Sunday, August 10, 2008


Maybe its the scale or the lovely gray of the weathered beams, but the finished shed frame reminds me of an elephant. In one of the books that I read to learn timberframing, they used the analogy of a timberframe supporting the building like a skeleton, where as modern framing is a rigid skin. One look at this says it all.

There are some similarities that I've come to enjoy between timberframing methods and chairmaking. I spent the last week teaching Ernie Palmieri to make a continuous arm. Ernie has been a woodworker longer than I've been alive. He's built everything from houses to fine furniture (including a rocker that he completed before taking my class). We spent a lot of time laughing as Ernie learned some of the more "organic" methods that can be employed in making chairs from trees. It's a whole different type of precision. He would laugh whenever I said that we were going to "eyeball" the work. On a couple of occasions I reminded him that squares and tape measures are read by "eyeballs" as well!

The great departure from standard woodworking, by which I mean the kind where parts can be made from a plan and then be interchanged in assembly, is that in a chair, you build to the chair, not the plan. Pieces become assigned locations and the process must take the actual shape of the existing pieces into account to determine the next step.

In timberframing, the beams are not cut to standard dimensions. To my sawyer, a quarter inch here and a half inch there are pretty much standard. The beauty of the timberframe process, is that the layout of the joints enables the builder to work beyond standardization, which I find to be quite graceful.

Here is a beam mortised into a post. The concept is the same as in woodworking, but with one difference. Instead of planing the post to a standard size, I simply notch the shoulder of the tenon into the post far enough to leave a standard 4 inch thick piece. It is by measuring from the depth of this notch that I can determine the length of the beam. A four inch post on both sides adds to eight inches, subtract from the overall length desired for the structure (twelve feet) and I know to cut the tenon shoulders eleven feet and four inches apart. With this creation of references, I soon came to understand how an entire structure could be made using logs that were flattened and squared on only two sides. How's that for "organic"!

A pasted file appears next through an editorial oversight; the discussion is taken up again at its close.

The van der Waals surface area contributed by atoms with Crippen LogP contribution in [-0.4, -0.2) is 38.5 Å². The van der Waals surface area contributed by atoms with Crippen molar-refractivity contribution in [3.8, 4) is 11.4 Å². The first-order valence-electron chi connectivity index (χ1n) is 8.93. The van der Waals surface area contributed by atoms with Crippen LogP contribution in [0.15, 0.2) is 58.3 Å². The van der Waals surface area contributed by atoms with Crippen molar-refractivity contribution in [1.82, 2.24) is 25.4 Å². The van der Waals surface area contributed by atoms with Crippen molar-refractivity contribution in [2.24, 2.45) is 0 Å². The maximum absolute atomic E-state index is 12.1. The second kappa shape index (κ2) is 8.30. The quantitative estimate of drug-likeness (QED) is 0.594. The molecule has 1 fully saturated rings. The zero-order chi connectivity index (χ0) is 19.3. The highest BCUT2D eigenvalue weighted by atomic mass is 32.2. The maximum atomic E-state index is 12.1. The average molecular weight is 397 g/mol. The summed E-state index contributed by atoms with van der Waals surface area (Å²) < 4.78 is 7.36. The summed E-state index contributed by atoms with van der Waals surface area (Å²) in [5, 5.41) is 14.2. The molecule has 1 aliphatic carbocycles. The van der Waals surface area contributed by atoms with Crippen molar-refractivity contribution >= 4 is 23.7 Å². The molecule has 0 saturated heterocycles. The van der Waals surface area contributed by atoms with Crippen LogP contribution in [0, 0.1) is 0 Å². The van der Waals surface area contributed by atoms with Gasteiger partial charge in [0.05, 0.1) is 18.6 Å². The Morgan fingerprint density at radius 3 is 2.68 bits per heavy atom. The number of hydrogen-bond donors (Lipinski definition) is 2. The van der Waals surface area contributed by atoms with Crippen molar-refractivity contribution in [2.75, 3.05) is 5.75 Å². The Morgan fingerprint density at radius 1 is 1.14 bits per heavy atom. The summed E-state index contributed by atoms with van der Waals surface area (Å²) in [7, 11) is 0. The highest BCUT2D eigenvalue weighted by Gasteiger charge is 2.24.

Here is the one part of creating the layout that may take some real headscratching before diving in. The cross bracing is meant to control wracking by preventing compression. Often, they weren't even pegged. With all of the extra wood hanging around on the posts and beams (not to mention the braces themselves), finding the correct references to create the triangle and determine the length of the hypotenuse can be a challenge. I laid out string to show the actual geometry. You can see that based on the references used, there is a logic. I found a book by Jack Sobon to be incredibly helpful in learning to get exact dimensions from inexact timbers. If it weren't for the intense physicality of the process, I could see being happy as a timberframer, it is a great challenge, but I prefer being able to lift my product easily over my head. So chairs it is...

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